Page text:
Monday, July 03, 2006

UPC Wind misinforms

UPC, the company proposing 26 400-foot-high wind energy machines in Sheffield and Sutton [Vt.], took out a full-page ad in the July 1 Caledonian-Record (page B4). This was in reponse to the 48 people that were not employees of UPC who testified at the June 26 Public Service Board hearing in Sutton -- all of them describing the project's many negative impacts and its lack of significant benefits. UPC's ad quotes Abraham Lincoln that a dog still has four legs even if you call the tail a leg. They then proceed to argue that the tail of their dog is indeed a leg. But, as Bill Clinton used to say, that dog don't hunt.

1. The Sheffield/Sutton wind energy facility will not help Vermont meet its energy needs. One third of the time, it will produce no energy at all. Another third of the time, it will produce at a rate well below its already low annual average of 20-30% of capacity. The largely unpredictable variability is in response to the wind rather than user demand. It is therefore mostly useless for meeting our energy needs.

2. Wind energy does not make the air cleaner. Because it is so variable, it does not displace the use of other fuels. Because it adds to the balancing burden on other sources, wind energy may even cause more pollution. No promoter has been able to show any evidence of reduced greenhouse gas emissions due to wind energy on the grid.

3. Property values and the tourist economy will obviously be affected. Twenty-six 400-ft-high machines -- turning, strobe-lit, and wump-wumping night and day -- are hard to ignore. A significant proportion of people with a choice will obviously buy or visit elsewhere. Every effort the industry has made to design surveys to show otherwise has been easily deflated.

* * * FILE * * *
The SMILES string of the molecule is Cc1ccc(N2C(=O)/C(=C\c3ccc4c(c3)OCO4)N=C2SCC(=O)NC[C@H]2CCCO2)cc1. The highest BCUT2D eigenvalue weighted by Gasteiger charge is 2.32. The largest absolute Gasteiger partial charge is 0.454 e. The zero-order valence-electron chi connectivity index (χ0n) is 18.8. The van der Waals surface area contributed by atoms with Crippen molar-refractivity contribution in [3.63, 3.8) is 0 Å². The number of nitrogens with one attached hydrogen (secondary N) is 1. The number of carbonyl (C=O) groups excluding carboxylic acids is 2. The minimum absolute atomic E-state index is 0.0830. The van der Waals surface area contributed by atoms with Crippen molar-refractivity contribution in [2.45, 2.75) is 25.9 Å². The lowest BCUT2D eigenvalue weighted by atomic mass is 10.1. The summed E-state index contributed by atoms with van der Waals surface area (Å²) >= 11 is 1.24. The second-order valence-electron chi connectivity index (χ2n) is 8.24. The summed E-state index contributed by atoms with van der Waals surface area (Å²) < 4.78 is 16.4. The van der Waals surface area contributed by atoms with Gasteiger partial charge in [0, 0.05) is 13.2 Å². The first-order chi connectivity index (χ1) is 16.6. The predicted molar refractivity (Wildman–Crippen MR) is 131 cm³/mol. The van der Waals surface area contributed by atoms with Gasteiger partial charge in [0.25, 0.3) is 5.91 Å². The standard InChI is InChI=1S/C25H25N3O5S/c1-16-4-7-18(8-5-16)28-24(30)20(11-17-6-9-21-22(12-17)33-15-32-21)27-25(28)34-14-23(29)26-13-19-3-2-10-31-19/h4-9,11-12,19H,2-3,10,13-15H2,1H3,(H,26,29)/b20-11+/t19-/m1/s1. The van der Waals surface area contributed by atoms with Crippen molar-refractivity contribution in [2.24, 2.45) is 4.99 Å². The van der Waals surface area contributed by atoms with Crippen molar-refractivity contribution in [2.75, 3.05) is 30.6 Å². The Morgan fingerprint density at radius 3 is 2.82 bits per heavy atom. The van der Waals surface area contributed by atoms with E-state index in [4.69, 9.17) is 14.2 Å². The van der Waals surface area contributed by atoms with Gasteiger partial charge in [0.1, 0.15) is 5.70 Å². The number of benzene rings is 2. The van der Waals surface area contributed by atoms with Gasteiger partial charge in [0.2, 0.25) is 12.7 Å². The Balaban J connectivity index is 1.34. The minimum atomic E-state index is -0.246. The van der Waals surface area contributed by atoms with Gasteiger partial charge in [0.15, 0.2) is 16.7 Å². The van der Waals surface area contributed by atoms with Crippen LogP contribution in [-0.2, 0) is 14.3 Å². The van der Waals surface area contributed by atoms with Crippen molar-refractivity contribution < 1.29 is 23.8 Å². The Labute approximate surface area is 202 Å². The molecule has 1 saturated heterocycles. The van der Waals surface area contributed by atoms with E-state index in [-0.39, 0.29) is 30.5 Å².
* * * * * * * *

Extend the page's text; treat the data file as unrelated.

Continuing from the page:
4. Noisier than you think. Noise is the most common complaint from neighbors of giant wind turbines. It is an unnatural noise, compounded by a resonant aspect that can rattle windows and make some people ill. The noise is usually worse at night. While denying its significance, wind developers try to pay neighbors to sign "forbearance easements" to squelch complaints.

5. Green credits don't mean anything. The logic of renewable energy credits is sound for a more reliable source of energy. But wind does not displace other sources, so the companies are taking advantage of the extra revenue stream without having to show any actual benefit in return.

There is no "New England 'green credits' program" as the UPC ad claims. Several states have renewable portfolio standards, whose requirements are met by showing green credits, but UPC can sell green credits, or tags, to anyone, anywhere.

Vermont is, however, part of the Regional Greenhouse Gas Initiative, which is indeed a "cap and trade" system. If the Sheffield/Sutton facility would not be involved in it, as UPC and Washington Electric Co-op insist, that's because it would have no measurable effect on greenhouse gas emissions.

6. Who gets the big subsidies? UPC cites only one minor source of the many subsidies for industrial-scale wind energy. The industry's own seminars describe how taxpayers can pay for two-thirds to three-fourths of the cost of erecting giant wind turbines. That's potentially several million dollars per machine. It is true that other energy sources are also heavily subsidized. Other sources, however, unlike big wind, provide useful energy.

7. UPC Wind Partners is a subsidiary of UPC Group, which is based in Italy. UPC Group was established by New Englanders, but in Italy.

This dog of a project doesn't even bark convincingly. The Sheffield/Sutton project is, like all industrial wind facilities, a boondoggle whose only success will be the transfer of public money to private investors. The promoters cannot show any evidence to back up their claim of reducing greenhouse gases and pollution. That is the empty hat they are desperate to fill with full-page ads proclaiming "the truth." But their arguments are as puffs of air and don't have a leg to stand on.

[published in the Burlington (Vt.) Free Press, July 8, 2006]

wind power, wind energy, environment, environmentalism, Vermont